Docs » Supported integrations in Splunk Observability Cloud » Instrument back-end applications to send spans to Splunk APM » Instrument .NET applications for Splunk Observability Cloud (OpenTelemetry) » Troubleshoot .NET instrumentation for Splunk Observability Cloud

Troubleshoot .NET instrumentation for Splunk Observability Cloud 🔗

When you instrument a .NET application using the Splunk Distribution of OpenTelemetry .NET and you don’t see your data in Splunk Observability Cloud, follow these troubleshooting steps.

General troubleshooting 🔗

Follow these steps to troubleshoot general instrumentation issues:

  1. Check that you’ve configured all settings according to your needs. See Configure the Splunk Distribution of OpenTelemetry .NET.

  2. Check what environment variables apply to your process:

    # Run a tool like Process Explorer or execute the following:

Activate debug logging 🔗

You can activate debug logging to obtain more information about the issue:

  1. Set the OTEL_LOG_LEVEL environment variable to debug before starting your instrumented application.

  2. Run your application or service and generate some activity.

  3. Collect the debug logs. The instrumentation saves its logs in the following locations:

    • Windows: %ProgramData%\OpenTelemetry .NET AutoInstrumentation\logs

    • Linux: /var/log/opentelemetry/dotnet

    If the default log directories can’t be created, logs are saved in the user’s temporary folder.

    You can change the default location by updating the OTEL_DOTNET_AUTO_LOG_DIRECTORY environment variable. See Diagnostic logging settings for more information and settings.


Activate debug logging only when needed. Debug mode requires more resources.

Find the runtime identifier for your .NET applications 🔗

If you’re using Splunk automatic discovery to instrument your .NET applications, you might need a runtime identifier to configure the appropriate instrumentation.

To find your runtime identifier, follow these steps:

  1. In your Program.cs file, make sure that your code includes the following dependency:

    using System.Runtime.InteropServices
  2. In your main application, add the following code to print your runtime identifier information:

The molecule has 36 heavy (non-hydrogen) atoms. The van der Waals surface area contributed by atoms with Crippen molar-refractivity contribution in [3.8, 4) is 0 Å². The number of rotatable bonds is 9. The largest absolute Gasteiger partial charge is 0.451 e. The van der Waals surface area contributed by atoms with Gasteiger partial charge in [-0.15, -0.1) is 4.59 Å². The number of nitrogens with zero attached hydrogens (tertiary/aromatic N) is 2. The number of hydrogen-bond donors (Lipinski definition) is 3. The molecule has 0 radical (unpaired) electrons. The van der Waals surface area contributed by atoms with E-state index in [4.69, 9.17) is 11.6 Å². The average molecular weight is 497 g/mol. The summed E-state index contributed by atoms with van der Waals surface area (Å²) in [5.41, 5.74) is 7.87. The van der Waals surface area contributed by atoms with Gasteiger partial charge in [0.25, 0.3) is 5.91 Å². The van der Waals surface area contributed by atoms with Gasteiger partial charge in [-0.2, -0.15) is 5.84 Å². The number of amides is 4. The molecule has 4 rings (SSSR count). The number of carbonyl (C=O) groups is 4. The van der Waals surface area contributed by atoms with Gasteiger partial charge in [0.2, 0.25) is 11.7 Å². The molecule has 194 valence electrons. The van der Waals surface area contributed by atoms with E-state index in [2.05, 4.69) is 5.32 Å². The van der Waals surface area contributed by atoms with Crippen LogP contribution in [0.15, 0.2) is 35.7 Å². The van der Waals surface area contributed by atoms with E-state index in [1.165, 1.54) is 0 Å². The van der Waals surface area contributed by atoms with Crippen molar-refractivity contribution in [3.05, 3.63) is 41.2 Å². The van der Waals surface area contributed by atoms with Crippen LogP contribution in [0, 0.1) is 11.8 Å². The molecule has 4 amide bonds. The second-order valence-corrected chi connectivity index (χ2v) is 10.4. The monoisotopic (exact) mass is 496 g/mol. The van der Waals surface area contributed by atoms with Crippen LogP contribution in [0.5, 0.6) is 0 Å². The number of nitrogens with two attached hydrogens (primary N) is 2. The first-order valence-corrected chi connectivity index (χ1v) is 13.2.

3. Run the application and check your application logs.

  4. Verify that the runtime identifier is supported for your instrumentation.

Traces don’t appear in Splunk Observability Cloud 🔗

If traces from your instrumented application or service are not available in Splunk Observability Cloud, verify the OpenTelemetry Collector configuration:

  1. Make sure that OTEL_EXPORTER_OTLP_ENDPOINT points to the correct OpenTelemetry Collector instance host.

  2. Check that your collector instance is configured and running. See Troubleshoot the Splunk OpenTelemetry Collector.

  3. Check that the OTLP receiver is activated in the OTel Collector and plugged into the traces pipeline.

  4. Check that the OTel Collector points to the following address: http://<host>:4318. Verify that your URL is correct.

Assembly in AdditionalDeps was not found 🔗

The following assembly error message might appear in some cases:

An assembly specified in the application dependencies manifest (OpenTelemetry.AutoInstrumentation.AdditionalDeps.deps.json) was not found

To troubleshoot the issue, activate host tracing as in the following example:


Run the application to collect the logs.

High CPU usage 🔗

By default, the Splunk Distribution of OpenTelemetry .NET instruments all .NET processes running on the host automatically. This might significantly increase CPU usage if you’ve activated the instrumentation in the system or user scope. Make sure that the instrumentation’s environment variables are always set in the process or terminal scope.

To restrict global instrumentation to a set of processes, use the OTEL_DOTNET_AUTO_EXCLUDE_PROCESSES environment variable, which excludes processes for instrumentation. See Configure the Splunk Distribution of OpenTelemetry .NET for more information.

Deactivate specific instrumentations 🔗

All instrumentations are activated by default for all signal types: traces, metrics, and logs.

You can deactivate all instrumentations for a specific signal type by setting the OTEL_DOTNET_AUTO_{SIGNAL}_ENABLED_INSTRUMENTATIONS environment variable to false.

For a more granular approach, you can deactivate specific instrumentations for a given signal type by setting the OTEL_DOTNET_AUTO_{SIGNAL}_{INSTRUMENTATION}_INSTRUMENTATION_ENABLED environment variable to false, where {SIGNAL} is the type of signal, for example traces, and {INSTRUMENTATION} is the case-sensitive name of the instrumentation.